My first mountain bike ride

Posted by SuperClydesdale on July 15, 2010 under Commentary | Be the First to Comment

I had a great new experience today that may change my life:  I rode a mountain bike.  I’ve been riding bikes for years, but outside of cruising around a campground, I never rode a mountain bike.  Today was different: a real mountain bike, mountain bike shoes, and a trail off into the hills.  And the star thistle.  And the poison oak.  And the rocks – lots of rocks.

It certainly wasn’t the easiest trail to take for my first ride – the Darrington/Salmon Falls Trail just North of Folsom Lake in the Sacramento Area, and where Salmon Falls Road crosses what had been the South Fork of the American River.  These days, it’s just a finger of Folsom Lake.    Salmon Falls Road itself and the ascent from the river is a very popular, albeit difficult, ride in the Sacramento region.  The 2010 Amgen Tour of California went right past the parking lot at the trailhead.

The beginning ½ mile of the Salmon Falls Trail has some very narrow, steep sections with plenty of rocks, some massive ones that the trail hugged, with a steep drop on the other side, and others jutting up from the trail.  There were also countless rocks lying loose on the trail — anywhere from the size of my fist to a watermelon.  Don’t have a lot of that in my road rides – even here in El Dorado County, California.   Actually, there is a road about two miles from my house that has a big rock sticking up right in the middle of the road, but that’s very unusual – and beside the point.  On this part of the ride, I could see that one wrong move, and I could tumble 50 feet down a cliff.  I found out later (probably a good thing it was later) that a guy actually died about three years ago at that same point.  He fell off.  That was about 50 feet into my first ride.  I probably should have picked an easier trail for my first ride.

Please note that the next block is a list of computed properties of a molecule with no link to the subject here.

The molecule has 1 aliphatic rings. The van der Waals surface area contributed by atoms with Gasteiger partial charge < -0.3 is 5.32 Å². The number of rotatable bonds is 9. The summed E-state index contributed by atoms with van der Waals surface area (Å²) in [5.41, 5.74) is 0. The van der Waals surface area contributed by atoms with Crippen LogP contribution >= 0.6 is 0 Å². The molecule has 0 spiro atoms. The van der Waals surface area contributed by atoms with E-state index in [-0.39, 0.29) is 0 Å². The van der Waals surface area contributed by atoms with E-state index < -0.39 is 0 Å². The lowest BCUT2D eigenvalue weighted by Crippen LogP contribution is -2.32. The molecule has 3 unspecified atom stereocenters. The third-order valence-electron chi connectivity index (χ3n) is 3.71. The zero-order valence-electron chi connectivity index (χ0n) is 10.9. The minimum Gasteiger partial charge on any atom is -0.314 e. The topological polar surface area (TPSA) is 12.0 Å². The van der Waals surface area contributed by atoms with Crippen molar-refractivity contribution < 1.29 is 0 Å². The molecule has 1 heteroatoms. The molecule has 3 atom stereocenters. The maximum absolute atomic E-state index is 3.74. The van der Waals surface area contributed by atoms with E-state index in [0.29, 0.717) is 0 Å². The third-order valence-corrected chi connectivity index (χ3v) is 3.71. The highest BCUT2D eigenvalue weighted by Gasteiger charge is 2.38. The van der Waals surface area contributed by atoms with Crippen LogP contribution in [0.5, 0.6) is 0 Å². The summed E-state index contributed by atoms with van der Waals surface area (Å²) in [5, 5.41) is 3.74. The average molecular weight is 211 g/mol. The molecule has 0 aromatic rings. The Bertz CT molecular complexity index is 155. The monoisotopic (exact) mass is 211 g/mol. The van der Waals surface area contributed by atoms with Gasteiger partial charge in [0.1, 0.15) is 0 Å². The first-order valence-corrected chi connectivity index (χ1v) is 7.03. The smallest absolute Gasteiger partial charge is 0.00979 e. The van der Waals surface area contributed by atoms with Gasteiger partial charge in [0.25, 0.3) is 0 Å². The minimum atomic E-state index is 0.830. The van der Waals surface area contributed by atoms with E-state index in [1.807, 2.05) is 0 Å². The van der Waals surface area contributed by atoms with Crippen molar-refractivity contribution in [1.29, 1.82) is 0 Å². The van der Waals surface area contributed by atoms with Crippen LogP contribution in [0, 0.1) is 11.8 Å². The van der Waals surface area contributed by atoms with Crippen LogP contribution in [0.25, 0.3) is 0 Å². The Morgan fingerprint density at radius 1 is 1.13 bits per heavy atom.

But, after that first stressful 1/2 mile or so, the trail was reasonably tame.

The ride report can be quickly summarized as this:  It was perhaps one of the funnest things I’ve done… outside.  This mountain bike thing could be addictive.

While exciting and fun, my first ride was also a bit humbling.  The pace was slow at times.  Really slow.  As a morale boost, I got passed by some runners – I’m sure they were world-class endurance runners training for the Western States because no mere mortal could have run past me.  My excuse, in addition to the rocks and the fear of imminent death, is that I was still learning to shift – mountain bike shifting isn’t tough, but making a fast decision going down a steep, tight turn is going to take time.  Worse yet, not being in the right gear when you hit a sudden steep (and rocky) rise is death — I ended up getting stranded in the wrong gear a couple of times and had to step out of the pedal.  For some reason, that feels really stupid — I am assuming that as I get more experience, I will be able to anticipate my shifting needs a little better and keep my stranded moments to a minimum.